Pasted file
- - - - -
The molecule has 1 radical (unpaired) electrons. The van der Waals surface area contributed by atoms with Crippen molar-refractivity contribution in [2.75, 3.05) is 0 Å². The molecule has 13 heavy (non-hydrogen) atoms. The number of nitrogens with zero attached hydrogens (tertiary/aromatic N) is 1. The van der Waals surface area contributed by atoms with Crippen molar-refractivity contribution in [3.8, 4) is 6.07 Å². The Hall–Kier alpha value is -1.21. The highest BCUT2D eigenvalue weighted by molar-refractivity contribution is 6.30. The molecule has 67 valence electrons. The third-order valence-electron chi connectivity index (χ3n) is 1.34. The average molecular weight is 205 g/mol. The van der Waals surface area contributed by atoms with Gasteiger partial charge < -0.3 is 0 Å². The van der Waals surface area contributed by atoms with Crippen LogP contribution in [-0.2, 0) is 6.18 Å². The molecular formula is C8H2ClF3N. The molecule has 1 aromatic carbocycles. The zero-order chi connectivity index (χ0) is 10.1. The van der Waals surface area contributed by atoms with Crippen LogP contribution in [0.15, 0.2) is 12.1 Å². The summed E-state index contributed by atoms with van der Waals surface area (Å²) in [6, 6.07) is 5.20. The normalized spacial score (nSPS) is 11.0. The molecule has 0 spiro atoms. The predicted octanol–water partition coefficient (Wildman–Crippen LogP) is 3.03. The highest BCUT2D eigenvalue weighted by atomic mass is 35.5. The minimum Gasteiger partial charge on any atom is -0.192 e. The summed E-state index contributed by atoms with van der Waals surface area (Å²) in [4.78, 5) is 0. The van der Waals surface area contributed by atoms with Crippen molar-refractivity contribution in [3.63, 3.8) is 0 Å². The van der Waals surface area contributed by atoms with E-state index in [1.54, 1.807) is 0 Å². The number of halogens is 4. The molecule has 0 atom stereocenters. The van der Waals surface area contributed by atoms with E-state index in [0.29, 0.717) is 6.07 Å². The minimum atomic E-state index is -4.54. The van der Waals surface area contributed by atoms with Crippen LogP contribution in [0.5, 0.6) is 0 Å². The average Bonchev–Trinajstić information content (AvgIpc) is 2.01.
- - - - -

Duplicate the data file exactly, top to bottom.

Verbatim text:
The molecule has 1 radical (unpaired) electrons. The van der Waals surface area contributed by atoms with Crippen molar-refractivity contribution in [2.75, 3.05) is 0 Å². The molecule has 13 heavy (non-hydrogen) atoms. The number of nitrogens with zero attached hydrogens (tertiary/aromatic N) is 1. The van der Waals surface area contributed by atoms with Crippen molar-refractivity contribution in [3.8, 4) is 6.07 Å². The Hall–Kier alpha value is -1.21. The highest BCUT2D eigenvalue weighted by molar-refractivity contribution is 6.30. The molecule has 67 valence electrons. The third-order valence-electron chi connectivity index (χ3n) is 1.34. The average molecular weight is 205 g/mol. The van der Waals surface area contributed by atoms with Gasteiger partial charge < -0.3 is 0 Å². The van der Waals surface area contributed by atoms with Crippen LogP contribution in [-0.2, 0) is 6.18 Å². The molecular formula is C8H2ClF3N. The molecule has 1 aromatic carbocycles. The zero-order chi connectivity index (χ0) is 10.1. The van der Waals surface area contributed by atoms with Crippen LogP contribution in [0.15, 0.2) is 12.1 Å². The summed E-state index contributed by atoms with van der Waals surface area (Å²) in [6, 6.07) is 5.20. The normalized spacial score (nSPS) is 11.0. The molecule has 0 spiro atoms. The predicted octanol–water partition coefficient (Wildman–Crippen LogP) is 3.03. The highest BCUT2D eigenvalue weighted by atomic mass is 35.5. The minimum Gasteiger partial charge on any atom is -0.192 e. The summed E-state index contributed by atoms with van der Waals surface area (Å²) in [4.78, 5) is 0. The van der Waals surface area contributed by atoms with Crippen molar-refractivity contribution in [3.63, 3.8) is 0 Å². The van der Waals surface area contributed by atoms with E-state index in [1.54, 1.807) is 0 Å². The number of halogens is 4. The molecule has 0 atom stereocenters. The van der Waals surface area contributed by atoms with E-state index in [0.29, 0.717) is 6.07 Å². The minimum atomic E-state index is -4.54. The van der Waals surface area contributed by atoms with Crippen LogP contribution in [0.5, 0.6) is 0 Å². The average Bonchev–Trinajstić information content (AvgIpc) is 2.01.